Social Media’s Future is Video


Video was the talk of the Social Media Marketing World conference last month. Although we’ve seen signs of growth in video for a year or two now, it seems to have reached its tipping point. Almost half the workshops at the conference emphasized video in their titles or descriptions. So, it’s beyond time to test the water and more like time to dive in head first.


By 2021, 95% of all content consumed online will be video, according to Marcus Sheridan. And, research shows video already gains 1200% more engagement and shares than content without video. It’s estimated it would take one person five million years to consume all the content loaded on the Internet each month in 2019.


Because food is naturally a visual product, companies throughout the industry should be leading in producing video content on social media as well as on more traditional channels. In fact, the food and beverage industry accounted for the largest portion of video online with 465 billion views in 2017! With the growth in video during 2018, we can only guess how many viewers there are now. Videos about food and beverage represent double the second-place category, beauty.

So, how can companies use video to tell their stories?


How to Use Video

Videos increase transparency and add personality to almost any page or product. It’s the difference between showing and telling. Think about the difference between reading about a product and seeing a video that demonstrates it. You can probably see how video adds a depth to your message that isn’t achievable simply using words. Research shows that videos help increase trust in company products and services so there are actual business reasons to use it. Some ways to use video:

  • Help the customer understand uses for your product

  • Provide testimonials from customers, employees or influencers

  • Answer questions customers regularly have

  • Turn your bios into videos so customers get to know company leadership

  • Bring product or service pages to life

  • Explain cost and pricing information

  • Substantiate your claims on packaging or marketing by providing information

What’s Stopping You?

There are any number of reasons you probably aren’t using video. They aren’t all that different than our obstacles to joining social media in the first place. For most of us, it’s getting past that unease of seeing yourself on video. Or, simply wondering who would really want to see you on video. If that’s the case, don’t make it your likeness on the video. Instead, feature your product, or use animation to tell your story.


Then, there’s the worry that your topic might not be that interesting, but a look at the plethora of popular YouTube channels out there and even some of the video on your own channels may help you there. When one understands there were 4.3 million YouTube videos watched every minute of 2018, it seems a bit more plausible your video will be well received.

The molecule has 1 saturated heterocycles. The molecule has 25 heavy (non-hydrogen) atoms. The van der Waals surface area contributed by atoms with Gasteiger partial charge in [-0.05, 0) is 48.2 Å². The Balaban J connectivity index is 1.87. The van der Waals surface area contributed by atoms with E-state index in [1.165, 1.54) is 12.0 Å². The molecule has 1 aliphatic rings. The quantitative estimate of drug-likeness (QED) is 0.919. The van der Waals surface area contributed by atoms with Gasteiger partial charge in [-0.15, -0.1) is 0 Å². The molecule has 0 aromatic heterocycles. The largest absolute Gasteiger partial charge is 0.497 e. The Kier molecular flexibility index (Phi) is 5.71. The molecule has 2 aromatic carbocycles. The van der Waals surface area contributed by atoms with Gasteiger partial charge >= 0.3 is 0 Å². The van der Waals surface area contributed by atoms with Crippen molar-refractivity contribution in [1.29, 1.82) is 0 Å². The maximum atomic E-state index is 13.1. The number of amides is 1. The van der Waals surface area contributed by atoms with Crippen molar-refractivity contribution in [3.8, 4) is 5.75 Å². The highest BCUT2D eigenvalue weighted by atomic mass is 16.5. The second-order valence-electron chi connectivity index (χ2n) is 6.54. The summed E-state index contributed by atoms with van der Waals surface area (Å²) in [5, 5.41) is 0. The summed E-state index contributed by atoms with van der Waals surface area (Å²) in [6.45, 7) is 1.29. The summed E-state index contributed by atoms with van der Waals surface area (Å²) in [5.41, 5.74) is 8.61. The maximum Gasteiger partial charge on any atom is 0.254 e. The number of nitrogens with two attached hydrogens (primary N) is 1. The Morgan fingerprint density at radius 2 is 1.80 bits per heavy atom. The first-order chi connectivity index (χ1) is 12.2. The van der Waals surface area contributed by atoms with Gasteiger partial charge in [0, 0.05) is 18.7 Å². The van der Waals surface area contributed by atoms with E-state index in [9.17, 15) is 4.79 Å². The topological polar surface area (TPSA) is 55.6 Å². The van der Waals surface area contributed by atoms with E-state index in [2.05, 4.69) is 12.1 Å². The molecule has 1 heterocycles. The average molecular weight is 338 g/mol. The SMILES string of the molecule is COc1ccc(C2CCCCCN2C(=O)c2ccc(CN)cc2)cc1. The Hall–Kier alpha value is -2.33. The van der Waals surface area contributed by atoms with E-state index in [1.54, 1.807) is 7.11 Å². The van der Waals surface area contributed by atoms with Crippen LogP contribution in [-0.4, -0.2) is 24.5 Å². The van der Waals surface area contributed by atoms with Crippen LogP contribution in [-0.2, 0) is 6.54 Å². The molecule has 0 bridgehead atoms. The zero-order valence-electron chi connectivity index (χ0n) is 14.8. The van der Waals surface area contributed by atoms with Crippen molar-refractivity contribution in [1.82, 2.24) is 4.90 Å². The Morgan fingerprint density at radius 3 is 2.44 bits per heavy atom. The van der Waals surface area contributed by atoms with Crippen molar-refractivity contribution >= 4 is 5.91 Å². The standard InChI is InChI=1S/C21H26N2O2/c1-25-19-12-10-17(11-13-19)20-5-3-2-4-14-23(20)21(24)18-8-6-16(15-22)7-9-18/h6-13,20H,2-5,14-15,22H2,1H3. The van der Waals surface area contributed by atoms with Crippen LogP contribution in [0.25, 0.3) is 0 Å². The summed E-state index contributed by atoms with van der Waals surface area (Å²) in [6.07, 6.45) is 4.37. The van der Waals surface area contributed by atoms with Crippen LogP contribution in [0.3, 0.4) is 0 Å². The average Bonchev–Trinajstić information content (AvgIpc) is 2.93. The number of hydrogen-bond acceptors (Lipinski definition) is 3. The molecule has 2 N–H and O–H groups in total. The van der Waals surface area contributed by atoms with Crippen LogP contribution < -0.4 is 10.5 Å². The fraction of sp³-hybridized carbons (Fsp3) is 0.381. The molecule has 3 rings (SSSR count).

Which leads us to another fear: that the video won’t be considered professional enough. Again, a quick look at YouTube and your social feed may help you feel more comfortable with video produced by you, or someone who hasn’t won any Oscars.


Some Inspiration

  • DIY video showing how eggs grow at a hatchery. It’s pretty interesting.

  • Fair Oaks Farm uses video on their home page to show how their farm experience works and the about us page to talk about the background for this education experience as well as program they started using bio fuels where they use animation to tell the story.

  • American Lamb uses video to tell the story of the lamb industry’s heritage as well as a series of how to videos.

  • Heritage Distilling Company has a series of videos for making cocktails.

  • Our own Kelly Kirkendoll uses video to show recipe techniques on her food blog, Kitchen Gone Rogue. Here’s Kelly demonstrating how to make her Red Thai Curry Gnocchi.

Where Do You Start?

While it could be easier said than actually done, it’s time to get beyond the point of hesitation and just dive in. Begin by thinking about how topics on your content calendar can be translated to video.

  • Start small with just one or two videos. Test to see how they work. Then, increase both your investment and the use of video on your channels and website.

  • Look at your content calendar and website to see what could become a video. See the list in the first section for some ideas.

  • Get some inspiration from the Food Bloggers of Canada who offer 10 Types of Great Food Content for YouTube.

  • Take a look at Sprout Social’s guide to creating social media videos. There are a number of articles here, including a regularly-updated guide to the main social channel video specifications.

  • Remember to be entertaining, informative and inspirational, or at least two of the three. Most of those watching your video are under 40.

  • Make sure your video can be easily seen on a mobile device as that’s where 90% of people are watching them.

Finally, relax. Have fun. Remember we can help, too. We’re available to help identify topics, write scripts, shoot and edit videos for your channels. We’ll always make sure we understand your brand and the purpose and voice for your company.


This post first appeared on food-pr.com

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